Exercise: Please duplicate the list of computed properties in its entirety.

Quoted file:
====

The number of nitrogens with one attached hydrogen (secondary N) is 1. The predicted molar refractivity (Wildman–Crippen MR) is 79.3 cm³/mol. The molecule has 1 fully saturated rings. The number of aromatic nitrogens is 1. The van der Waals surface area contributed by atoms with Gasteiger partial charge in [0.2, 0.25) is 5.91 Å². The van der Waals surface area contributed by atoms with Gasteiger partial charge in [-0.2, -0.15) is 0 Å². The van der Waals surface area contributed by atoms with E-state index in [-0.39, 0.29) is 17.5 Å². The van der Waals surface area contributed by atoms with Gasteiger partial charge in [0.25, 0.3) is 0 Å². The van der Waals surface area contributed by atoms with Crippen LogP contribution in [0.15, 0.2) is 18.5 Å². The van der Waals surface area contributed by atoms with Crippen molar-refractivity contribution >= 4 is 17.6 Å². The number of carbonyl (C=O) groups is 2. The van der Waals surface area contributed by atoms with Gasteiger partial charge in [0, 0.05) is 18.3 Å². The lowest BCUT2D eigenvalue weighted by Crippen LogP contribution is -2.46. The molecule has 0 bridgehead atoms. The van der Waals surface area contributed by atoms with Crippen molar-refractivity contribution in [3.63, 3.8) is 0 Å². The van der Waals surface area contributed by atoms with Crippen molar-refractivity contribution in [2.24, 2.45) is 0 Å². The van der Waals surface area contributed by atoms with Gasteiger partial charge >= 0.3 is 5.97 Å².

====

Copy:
The number of nitrogens with one attached hydrogen (secondary N) is 1. The predicted molar refractivity (Wildman–Crippen MR) is 79.3 cm³/mol. The molecule has 1 fully saturated rings. The number of aromatic nitrogens is 1. The van der Waals surface area contributed by atoms with Gasteiger partial charge in [0.2, 0.25) is 5.91 Å². The van der Waals surface area contributed by atoms with Gasteiger partial charge in [-0.2, -0.15) is 0 Å². The van der Waals surface area contributed by atoms with E-state index in [-0.39, 0.29) is 17.5 Å². The van der Waals surface area contributed by atoms with Gasteiger partial charge in [0.25, 0.3) is 0 Å². The van der Waals surface area contributed by atoms with Crippen LogP contribution in [0.15, 0.2) is 18.5 Å². The van der Waals surface area contributed by atoms with Crippen molar-refractivity contribution >= 4 is 17.6 Å². The number of carbonyl (C=O) groups is 2. The van der Waals surface area contributed by atoms with Gasteiger partial charge in [0, 0.05) is 18.3 Å². The lowest BCUT2D eigenvalue weighted by Crippen LogP contribution is -2.46. The molecule has 0 bridgehead atoms. The van der Waals surface area contributed by atoms with Crippen molar-refractivity contribution in [3.63, 3.8) is 0 Å². The van der Waals surface area contributed by atoms with Crippen molar-refractivity contribution in [2.24, 2.45) is 0 Å². The van der Waals surface area contributed by atoms with Gasteiger partial charge >= 0.3 is 5.97 Å².